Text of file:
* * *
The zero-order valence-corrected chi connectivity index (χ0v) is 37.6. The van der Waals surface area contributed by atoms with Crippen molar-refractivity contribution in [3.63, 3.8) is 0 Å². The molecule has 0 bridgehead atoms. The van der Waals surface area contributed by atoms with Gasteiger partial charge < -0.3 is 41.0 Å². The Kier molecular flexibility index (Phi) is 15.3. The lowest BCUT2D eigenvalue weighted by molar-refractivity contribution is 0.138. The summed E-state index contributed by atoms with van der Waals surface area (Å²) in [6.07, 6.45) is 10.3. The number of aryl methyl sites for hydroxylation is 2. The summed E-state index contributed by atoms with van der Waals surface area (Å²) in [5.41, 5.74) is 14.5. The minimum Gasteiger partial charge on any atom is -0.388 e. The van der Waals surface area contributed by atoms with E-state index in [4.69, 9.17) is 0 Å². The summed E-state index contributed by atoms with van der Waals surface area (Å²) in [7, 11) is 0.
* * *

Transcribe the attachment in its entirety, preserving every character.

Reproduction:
The zero-order valence-corrected chi connectivity index (χ0v) is 37.6. The van der Waals surface area contributed by atoms with Crippen molar-refractivity contribution in [3.63, 3.8) is 0 Å². The molecule has 0 bridgehead atoms. The van der Waals surface area contributed by atoms with Gasteiger partial charge < -0.3 is 41.0 Å². The Kier molecular flexibility index (Phi) is 15.3. The lowest BCUT2D eigenvalue weighted by molar-refractivity contribution is 0.138. The summed E-state index contributed by atoms with van der Waals surface area (Å²) in [6.07, 6.45) is 10.3. The number of aryl methyl sites for hydroxylation is 2. The summed E-state index contributed by atoms with van der Waals surface area (Å²) in [5.41, 5.74) is 14.5. The minimum Gasteiger partial charge on any atom is -0.388 e. The van der Waals surface area contributed by atoms with E-state index in [4.69, 9.17) is 0 Å². The summed E-state index contributed by atoms with van der Waals surface area (Å²) in [7, 11) is 0.